The PlannersWeb is now a free resource open to all. You no longer need to be a subscriber. But we’re asking for your help in keeping PlannersWeb.com and its more than 600 articles (including hundreds from the Planning Commissioners Journal) a free resource.
What’s the value of uniqueness and community identity? That’s the question ULI analyst — and long-time Planning Commissioners Journal columnist — Ed McMahon addresses in his dynamic 17-minute TED Talk.
Important information about future access to PlannersWeb.com and to past articles from the Planning Commissioners Journal. Please read this post.
You can now easily order & download reprint collections of articles from the Planning Commissioners Journal on a variety of topics.
In this final part of their series, Mary Madden and Joel Russell discuss the vital relationship between the planning process and the development of a form-based code.
Our 4-part series on form-based codes continues with an overview of the typical elements of a FBC and how they enable it to shape public space and create walkable, pedestrian-friendly places.
The concepts of “urban form” and “the public realm,” central to form-based codes, are absent from the conventional zoning vocabulary. A look at key differences between FBCs and traditional zoning.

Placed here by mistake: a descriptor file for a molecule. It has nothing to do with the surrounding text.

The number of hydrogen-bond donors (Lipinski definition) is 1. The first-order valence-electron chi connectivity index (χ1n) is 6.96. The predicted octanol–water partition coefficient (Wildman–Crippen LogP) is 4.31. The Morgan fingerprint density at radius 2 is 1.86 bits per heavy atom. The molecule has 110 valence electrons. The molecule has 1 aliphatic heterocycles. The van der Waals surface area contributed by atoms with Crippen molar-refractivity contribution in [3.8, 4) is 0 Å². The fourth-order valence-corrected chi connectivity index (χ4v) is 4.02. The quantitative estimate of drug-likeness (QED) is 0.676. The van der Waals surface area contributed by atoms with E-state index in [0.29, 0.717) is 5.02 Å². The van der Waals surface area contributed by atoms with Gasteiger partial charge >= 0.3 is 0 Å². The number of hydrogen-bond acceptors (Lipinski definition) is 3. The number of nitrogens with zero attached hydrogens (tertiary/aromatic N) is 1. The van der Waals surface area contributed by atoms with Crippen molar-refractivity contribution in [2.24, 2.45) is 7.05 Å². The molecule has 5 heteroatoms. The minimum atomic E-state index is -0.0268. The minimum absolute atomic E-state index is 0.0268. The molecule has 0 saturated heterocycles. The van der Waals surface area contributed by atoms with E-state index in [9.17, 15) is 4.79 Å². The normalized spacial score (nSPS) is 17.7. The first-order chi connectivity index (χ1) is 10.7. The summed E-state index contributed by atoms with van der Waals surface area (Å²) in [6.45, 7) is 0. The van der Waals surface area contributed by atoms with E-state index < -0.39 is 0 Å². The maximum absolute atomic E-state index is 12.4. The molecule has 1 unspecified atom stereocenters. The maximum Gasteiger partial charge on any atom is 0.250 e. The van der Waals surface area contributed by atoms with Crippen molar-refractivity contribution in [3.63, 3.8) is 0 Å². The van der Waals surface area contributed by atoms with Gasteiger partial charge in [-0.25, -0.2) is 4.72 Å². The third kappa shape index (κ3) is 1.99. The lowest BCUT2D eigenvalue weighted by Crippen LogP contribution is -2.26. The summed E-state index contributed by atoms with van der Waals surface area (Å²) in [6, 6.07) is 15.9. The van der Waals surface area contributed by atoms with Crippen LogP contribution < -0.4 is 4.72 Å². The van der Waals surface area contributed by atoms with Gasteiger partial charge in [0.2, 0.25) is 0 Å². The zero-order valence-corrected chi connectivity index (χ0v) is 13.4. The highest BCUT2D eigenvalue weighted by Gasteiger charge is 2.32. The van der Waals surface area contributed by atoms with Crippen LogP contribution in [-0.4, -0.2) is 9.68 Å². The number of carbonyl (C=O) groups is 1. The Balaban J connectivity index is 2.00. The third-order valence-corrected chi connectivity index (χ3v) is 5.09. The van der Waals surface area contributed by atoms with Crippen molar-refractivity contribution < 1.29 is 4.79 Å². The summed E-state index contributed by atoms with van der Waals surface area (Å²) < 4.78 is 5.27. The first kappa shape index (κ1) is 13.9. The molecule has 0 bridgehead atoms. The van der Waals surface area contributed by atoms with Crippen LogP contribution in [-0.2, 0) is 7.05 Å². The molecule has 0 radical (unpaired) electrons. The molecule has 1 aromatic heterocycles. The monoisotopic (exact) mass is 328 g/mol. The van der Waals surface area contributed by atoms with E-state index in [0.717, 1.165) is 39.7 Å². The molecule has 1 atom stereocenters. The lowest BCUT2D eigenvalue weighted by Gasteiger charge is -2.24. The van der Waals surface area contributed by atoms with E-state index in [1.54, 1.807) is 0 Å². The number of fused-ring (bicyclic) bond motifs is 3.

An introduction to the use of form-based codes — how they work and how they differ from conventional zoning. In Part 1: an overview of the origins of form-based zoning and its primary objectives.
If there were one thing that would most improve the effectiveness of your community’ planning commission, what would that be?
We hear back from our survey respondents with ideas on how to strengthen the relationship between the planning commission and governing body.
Professor Laurence Gerckens’ delightful and informative Planning ABC’s can now be ordered & downloaded via our page on Scribd.com.
What are the most important things a planning commission or planning staff can do in order to hold an effective public meeting or hearing? Results from our survey.
We asked our survey respondents a series of short “yes” / “no” questions on questions relating to what we’d call planning commission “dynamics.”